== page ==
‘I want my f*%#@!! pardon’

2009-12-19 16:21

“TERMINALLY ill” fraudster Schabir Shaik violated his parole this week and for the first time since his release on medical parole was caught on camera.

He appears to have made a remarkable recovery in the nine months since he was described as being in the “final stages of a terminal illness” and granted medical parole.

This week he snuck out of his Durban mansion in his new jet-black BMW X6 to visit an upmarket townhouse complex, go shopping and even mustered up enough strength to pursue a City Press photographer while shouting: “Jou ma se p***s”.

He wanted his “f**ing pardon” and he wanted it now, he said.

Despite a host of sightings Shaik has managed to avoid being photographed. The Department of Correctional Services has said it would only act if it was provided with a formal complaint and proof that Shaik has broken his parole.

On March 3 this year Shaik was carried into his Innes Road home on a stretcher after serving just two years and four months of a 15-year prison term for corruption and fraud relating to illicit financial dealings with President Jacob Zuma and French arms company Thint. The same day the then minister of correctional services, Ngconde Balfour, said in a statement that Shaik was “in the final phase of his terminal condition” and that legislation provided he be paroled to “die a dignified death”.

On Tuesday morning, wearing sunglasses, a wide-brimmed hat and accompanied by a woman, Shaik drove to The Essenwoods townhouse complex in Stephen Dlamini Road (formerly Essenwood Road). He returned home that afternoon, pulling into his driveway at 1.24pm. A City Press reporter stopped next to Shaik’s BMW, registration ND 554-390, at the intersection of Stephen Dlamini and Springfield roads and could clearly identify him sitting in the driver’s seat.

On Wednesday morning he popped into his local Spar in Florida Road. Wearing baggy shorts, sandals, sunglasses and a golf cap perched jauntily on his head, he emerged at 9.27am with two cartons of milk and some magazines.

He spotted photographer Felix Dlangamandla sitting in a parked car outside the main entrance, lunged towards him and struck the vehicle with a milk carton.

Shaik shouted: “Jou ma se p**s!” Then he quickly crossed the road and sped off around the corner as a security guard looked on aghast.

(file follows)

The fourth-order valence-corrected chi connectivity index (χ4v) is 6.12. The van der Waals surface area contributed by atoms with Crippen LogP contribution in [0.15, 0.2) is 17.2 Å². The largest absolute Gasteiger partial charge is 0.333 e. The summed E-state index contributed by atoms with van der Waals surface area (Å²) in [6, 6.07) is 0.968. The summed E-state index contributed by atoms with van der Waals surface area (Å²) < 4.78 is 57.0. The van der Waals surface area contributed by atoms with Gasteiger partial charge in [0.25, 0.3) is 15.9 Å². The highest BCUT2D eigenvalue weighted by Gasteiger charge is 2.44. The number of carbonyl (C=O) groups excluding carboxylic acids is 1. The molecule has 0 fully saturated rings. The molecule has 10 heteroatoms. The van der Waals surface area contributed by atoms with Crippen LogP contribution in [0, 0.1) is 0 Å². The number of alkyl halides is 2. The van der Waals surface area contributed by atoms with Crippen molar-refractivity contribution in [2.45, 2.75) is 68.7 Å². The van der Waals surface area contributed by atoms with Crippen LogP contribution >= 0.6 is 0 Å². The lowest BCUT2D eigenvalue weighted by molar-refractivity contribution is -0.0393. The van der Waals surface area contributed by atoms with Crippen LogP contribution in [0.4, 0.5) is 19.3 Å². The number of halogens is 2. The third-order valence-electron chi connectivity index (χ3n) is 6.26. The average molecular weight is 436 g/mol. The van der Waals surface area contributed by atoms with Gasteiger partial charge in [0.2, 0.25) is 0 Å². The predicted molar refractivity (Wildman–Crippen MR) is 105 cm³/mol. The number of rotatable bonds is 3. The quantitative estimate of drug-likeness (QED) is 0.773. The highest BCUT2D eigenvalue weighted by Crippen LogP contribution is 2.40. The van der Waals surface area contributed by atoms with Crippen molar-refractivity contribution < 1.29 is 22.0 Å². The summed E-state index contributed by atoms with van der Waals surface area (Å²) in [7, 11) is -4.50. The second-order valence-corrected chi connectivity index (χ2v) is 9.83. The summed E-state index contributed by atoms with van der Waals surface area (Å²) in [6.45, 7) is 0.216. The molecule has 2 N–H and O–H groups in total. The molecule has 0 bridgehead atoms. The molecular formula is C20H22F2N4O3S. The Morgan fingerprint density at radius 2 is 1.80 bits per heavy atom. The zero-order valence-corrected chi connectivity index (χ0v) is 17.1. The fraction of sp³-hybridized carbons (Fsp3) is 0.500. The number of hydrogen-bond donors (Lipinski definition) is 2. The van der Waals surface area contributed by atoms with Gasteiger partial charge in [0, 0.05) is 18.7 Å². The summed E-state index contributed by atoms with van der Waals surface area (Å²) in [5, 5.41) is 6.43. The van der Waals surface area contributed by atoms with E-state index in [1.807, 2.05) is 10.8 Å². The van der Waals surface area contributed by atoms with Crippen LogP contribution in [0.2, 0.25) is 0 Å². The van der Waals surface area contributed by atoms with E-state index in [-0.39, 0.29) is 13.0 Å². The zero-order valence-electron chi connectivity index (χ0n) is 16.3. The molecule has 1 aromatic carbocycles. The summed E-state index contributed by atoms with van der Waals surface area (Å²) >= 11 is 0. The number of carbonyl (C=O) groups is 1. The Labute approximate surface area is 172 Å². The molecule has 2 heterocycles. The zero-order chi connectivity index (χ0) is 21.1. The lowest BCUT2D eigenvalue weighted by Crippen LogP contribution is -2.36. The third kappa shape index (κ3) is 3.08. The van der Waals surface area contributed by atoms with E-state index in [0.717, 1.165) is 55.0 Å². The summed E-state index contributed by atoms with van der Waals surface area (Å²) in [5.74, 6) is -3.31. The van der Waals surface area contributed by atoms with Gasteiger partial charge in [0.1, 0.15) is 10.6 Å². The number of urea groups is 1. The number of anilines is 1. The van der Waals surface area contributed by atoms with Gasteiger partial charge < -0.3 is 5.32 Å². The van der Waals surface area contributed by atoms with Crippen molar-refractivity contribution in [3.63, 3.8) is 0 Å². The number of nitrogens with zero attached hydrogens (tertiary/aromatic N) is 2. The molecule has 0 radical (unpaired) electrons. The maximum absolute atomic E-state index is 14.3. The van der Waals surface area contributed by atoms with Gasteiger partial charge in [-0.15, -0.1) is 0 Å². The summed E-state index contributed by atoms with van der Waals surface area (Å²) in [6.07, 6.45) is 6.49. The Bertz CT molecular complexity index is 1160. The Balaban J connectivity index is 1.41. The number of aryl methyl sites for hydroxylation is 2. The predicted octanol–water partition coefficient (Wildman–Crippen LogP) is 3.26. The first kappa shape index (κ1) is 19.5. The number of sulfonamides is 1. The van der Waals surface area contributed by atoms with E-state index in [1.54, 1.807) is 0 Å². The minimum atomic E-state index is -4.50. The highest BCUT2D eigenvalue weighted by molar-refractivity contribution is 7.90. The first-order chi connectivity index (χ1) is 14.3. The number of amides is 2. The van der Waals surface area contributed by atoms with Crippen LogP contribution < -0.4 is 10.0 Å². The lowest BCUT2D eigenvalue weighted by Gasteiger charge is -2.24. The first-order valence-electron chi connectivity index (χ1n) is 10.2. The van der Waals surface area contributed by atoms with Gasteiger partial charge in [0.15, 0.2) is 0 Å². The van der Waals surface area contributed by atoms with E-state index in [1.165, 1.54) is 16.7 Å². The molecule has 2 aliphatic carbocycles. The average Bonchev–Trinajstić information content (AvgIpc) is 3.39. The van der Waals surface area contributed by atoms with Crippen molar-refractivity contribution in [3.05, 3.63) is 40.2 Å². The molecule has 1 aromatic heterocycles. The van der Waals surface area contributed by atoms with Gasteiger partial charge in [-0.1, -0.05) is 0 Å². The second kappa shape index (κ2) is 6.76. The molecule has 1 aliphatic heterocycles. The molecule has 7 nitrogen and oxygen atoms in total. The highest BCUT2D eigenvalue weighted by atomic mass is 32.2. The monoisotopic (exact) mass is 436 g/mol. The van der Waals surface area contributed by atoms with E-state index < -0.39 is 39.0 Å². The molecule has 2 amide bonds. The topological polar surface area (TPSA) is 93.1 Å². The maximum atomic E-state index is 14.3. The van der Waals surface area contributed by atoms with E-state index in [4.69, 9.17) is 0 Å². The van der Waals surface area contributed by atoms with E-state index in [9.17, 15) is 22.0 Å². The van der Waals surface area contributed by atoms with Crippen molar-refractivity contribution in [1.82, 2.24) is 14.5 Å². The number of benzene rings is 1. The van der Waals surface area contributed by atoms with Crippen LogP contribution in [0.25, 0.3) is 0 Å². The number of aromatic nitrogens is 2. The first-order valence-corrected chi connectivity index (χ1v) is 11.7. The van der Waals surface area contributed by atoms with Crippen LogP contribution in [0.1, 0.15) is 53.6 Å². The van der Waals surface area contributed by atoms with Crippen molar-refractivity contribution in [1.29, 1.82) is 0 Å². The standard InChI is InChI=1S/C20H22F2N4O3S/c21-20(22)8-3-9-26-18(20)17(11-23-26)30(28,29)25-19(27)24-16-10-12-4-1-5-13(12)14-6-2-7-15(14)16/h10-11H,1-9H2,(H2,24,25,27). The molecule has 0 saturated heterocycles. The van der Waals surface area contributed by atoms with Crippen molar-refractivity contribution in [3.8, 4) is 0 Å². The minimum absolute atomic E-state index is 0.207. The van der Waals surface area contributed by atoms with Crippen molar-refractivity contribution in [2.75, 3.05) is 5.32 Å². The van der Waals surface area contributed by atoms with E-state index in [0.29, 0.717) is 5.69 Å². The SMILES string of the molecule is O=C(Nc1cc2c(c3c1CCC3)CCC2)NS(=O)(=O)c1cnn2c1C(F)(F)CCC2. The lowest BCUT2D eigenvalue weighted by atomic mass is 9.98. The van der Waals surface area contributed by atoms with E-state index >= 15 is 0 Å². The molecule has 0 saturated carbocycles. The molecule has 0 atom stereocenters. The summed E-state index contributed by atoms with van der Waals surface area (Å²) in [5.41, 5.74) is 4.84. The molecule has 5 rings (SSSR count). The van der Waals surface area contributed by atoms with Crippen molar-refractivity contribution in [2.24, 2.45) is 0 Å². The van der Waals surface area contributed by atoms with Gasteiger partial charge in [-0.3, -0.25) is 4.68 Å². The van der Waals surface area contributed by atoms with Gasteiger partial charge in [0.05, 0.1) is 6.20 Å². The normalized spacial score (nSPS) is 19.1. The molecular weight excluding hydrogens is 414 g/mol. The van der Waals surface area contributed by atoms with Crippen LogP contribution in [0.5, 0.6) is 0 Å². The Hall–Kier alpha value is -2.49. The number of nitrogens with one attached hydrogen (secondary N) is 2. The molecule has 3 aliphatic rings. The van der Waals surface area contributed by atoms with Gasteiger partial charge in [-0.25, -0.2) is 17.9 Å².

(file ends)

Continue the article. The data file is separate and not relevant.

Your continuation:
This week he denied visiting The Essenwoods on Tuesday.

He did admit visiting the Spar – which was where he was photographed on Wednesday – but said he had asked his parole officer for permission to fetch medication at a nearby pharmacy. He claimed to have stopped at Spar to buy milk after getting his medicine but a City Press team that followed him did not see him go anywhere else except the Spar nor did he have a medicine packet in his hands when he left.

He suggested that reporters “following me around” could “possibly get f****d up”.

A correctional services spokesman is on record as saying that Shaik’s parole conditions allow him to leave home only on Fridays to attend mosque and on Saturdays between 12pm and 4pm.

But in answer to questions posed by the DA in Parliament the ministry of correctional services said Shaik was only allowed to leave his home between 10.30am and 12.30pm on Wednesdays for physiotherapy.

Any deviations from his parole conditions must first be approved by correctional services..

In May Shaik’s brother, Yunis, told reporters that he was “gravely ill”. He said his brother “never leaves the house” and “his condition cannot improve because there was permanent damage to him”.

In another interview at the time Yunis said “Schabir’s heart is enlarged, his kidneys and brain have been badly affected and he has lost about 50% of his sight. My understanding is that my brother is in what doctors call the ‘final stage’ of a physical shut-down.”

Despite his ailing condition the database of the Companies and Intellectual Properties Registration Office indicates that Shaik and Durban businessman Raymond Horne managed to register a close corporation, Wethersfield Trading CC, on May 25 this year. Shaik’s contribution to the CC is 50%. The exact nature of its business is unclear.

By law anyone convicted of fraud or corruption and sentenced to imprisonment of at least six months without the option of a fine is disqualified from taking part directly or indirectly in the management of a CC.

Shaik said Horne was his “security adviser” but he claimed to have no knowledge of the CC. “I wonder what that is about. Maybe it has something to do with the lesser assets I have. I might have a partner who is a director of the company to manage whatever assets I have left,” he said.

One place Shaik seems to be avoiding is the restaurant Spiga d’Oro, his favourite haunt in Florida Road. But a dish named in his honour, Linguine a la Shaik – a simple Arrabiata with a hint of chilli – is popular with diners and the occasional Shaik-spotter hoping for a glimpse of the “dead man walking”.  

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